My daughter enjoys playing basketball. Loves it. It’s been tough for her not to be able to play at any of our local parks. When the pandemic started, I would still take her to a park where she could just practice on her own. However, on day two or three of the “LOCKDOWN” we showed up at the park and the town had taken the rims off so nobody could play.
So she practiced in our driveway very often but it’s not the same. So, now after three months of LOCKDOWN, we went into Phase 2 or the “Yellow phase” if you’re in Pennsylvania. That meant you could go to stores, resume going to church services in limited numbers, and eat outside at restaurants. It’s funny. A sports bar near me just moved all their tables out into their parking lot.
But there was no return of the rims near us. And another park still had yellow tape around it and locks on the gate. So I heard from a. friend about a park about fifty minutes from our house that had open courts and some coach was arranging for girls and women to play. So we went. It was awesome. Girls from the 4th grade, high school players, college players, former players who were now moms all played. They played on a court right to another one that was filled with men. They played for hours. The more highly skilled players would often instruct the younger players or encourage them. The level of play was out of this world. My daughter was thrilled. Running up and down the court smiling from ear to ear.
Insert Karen here.
I’m standing against a tree and this woman comes up. I look at her and smile. She does not smile back. She’s wearing a mask in the middle of a park and holding up her phone. She had a young man with her who looked to me like he wanted to be anywhere else on the planet but there. She mumbled some things and then marched up to the sideline and demanded to speak to the man in charge. She was not happy. The coach in charge was polite and essentially told her that the girls would continue playing.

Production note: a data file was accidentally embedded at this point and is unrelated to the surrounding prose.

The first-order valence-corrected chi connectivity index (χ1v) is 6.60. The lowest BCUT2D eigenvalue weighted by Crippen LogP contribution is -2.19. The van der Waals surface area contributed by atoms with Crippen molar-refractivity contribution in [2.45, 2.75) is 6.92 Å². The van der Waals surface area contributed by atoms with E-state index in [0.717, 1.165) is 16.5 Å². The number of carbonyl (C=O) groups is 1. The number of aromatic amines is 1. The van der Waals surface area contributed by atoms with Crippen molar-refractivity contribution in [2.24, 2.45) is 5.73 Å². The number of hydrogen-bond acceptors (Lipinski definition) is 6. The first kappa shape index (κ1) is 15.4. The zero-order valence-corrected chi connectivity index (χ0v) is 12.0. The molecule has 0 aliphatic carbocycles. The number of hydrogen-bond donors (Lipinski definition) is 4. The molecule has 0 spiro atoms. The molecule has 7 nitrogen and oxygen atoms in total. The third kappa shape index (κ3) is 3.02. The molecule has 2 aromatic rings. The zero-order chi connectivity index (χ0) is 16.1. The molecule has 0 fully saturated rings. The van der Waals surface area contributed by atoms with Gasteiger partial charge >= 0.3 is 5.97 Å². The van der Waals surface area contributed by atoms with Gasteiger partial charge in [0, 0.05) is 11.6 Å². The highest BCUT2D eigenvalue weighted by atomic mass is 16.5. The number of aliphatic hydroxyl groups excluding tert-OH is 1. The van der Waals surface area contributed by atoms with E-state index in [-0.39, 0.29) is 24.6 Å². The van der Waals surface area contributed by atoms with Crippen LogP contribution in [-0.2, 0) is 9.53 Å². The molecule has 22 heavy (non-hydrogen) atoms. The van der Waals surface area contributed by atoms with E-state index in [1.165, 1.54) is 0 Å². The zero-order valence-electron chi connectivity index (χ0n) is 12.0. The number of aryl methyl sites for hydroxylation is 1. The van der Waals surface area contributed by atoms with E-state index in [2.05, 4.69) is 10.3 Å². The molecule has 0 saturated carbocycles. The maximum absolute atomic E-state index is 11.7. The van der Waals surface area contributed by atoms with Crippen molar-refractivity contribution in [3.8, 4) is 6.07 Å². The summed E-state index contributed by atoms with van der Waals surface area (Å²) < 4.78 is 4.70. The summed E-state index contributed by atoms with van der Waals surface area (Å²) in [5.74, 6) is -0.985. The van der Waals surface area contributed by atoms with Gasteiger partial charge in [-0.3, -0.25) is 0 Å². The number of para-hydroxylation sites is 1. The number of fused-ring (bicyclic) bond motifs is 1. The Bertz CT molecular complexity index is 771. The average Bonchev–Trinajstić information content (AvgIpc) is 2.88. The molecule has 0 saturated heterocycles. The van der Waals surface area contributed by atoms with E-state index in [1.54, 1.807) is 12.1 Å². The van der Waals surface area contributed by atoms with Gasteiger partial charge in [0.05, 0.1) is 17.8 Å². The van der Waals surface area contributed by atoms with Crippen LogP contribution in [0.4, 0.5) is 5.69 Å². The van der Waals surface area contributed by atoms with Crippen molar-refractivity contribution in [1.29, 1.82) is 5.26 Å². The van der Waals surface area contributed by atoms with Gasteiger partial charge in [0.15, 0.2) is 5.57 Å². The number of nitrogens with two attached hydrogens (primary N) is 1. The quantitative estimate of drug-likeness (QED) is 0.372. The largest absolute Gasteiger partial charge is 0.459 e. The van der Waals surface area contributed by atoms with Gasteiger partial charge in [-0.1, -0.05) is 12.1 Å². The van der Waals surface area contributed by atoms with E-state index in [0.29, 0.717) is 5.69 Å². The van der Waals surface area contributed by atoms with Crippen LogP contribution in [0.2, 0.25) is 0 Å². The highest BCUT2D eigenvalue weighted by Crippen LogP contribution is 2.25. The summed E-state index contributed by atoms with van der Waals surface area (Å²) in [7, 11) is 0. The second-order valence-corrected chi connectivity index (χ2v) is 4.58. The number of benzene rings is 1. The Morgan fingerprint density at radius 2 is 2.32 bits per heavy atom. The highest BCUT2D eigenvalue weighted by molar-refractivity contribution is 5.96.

I wondered why she didn’t bother the court filled with guys.
Hmph. Well, she marched away and picked up her phone again. And you guessed it. Yup. She called the police. That’s right. She called the police on a group of girls for playing basketball. All the moms and dads on the sideline were joking that perhaps if we called it a protest and burned down the backboard, this would be allowed. So the officer showed up and spoke at length to the coach who put this whole thing together. Meanwhile, the girls and women continued playing pickup games. Mind you, at this point there’s about twenty girls and women. Ten on the court and ten more on the sideline waiting for their turn to get back on the court.
After a ten minute conversation, the officer walked away and the coach thanked him and the girls continued. I felt bad for the officer because as he walked away the woman with the phone and the sneer made a beeline for him and I’m sure chewed his ear for quite some time.
The girls ended up playing for four hours. My daughter was thrilled. And exhausted. On the way home she asked when she could go back. I got an email from the coach saying because of what happened he had to find a different court. He didn’t know where. So…the next session is now in limbo. I haven’t even told my daughter yet.
That’s one thing that hasn’t received enough attention. This disease really doesn’t affect young people. Sure, in some rare cases it does but the data shows that older people are far more at risk. But the kids miss going to school. They’re not learning the way they should. They miss their friends. All their CYO teams and recreational possibilities have been cancelled. The parks closed. Swingsets, slides all cordoned off with caution tape.
I hope they find a park for another session. Maybe we should put up signs at the park saying, “This is a Karen free zone.” See if that does it.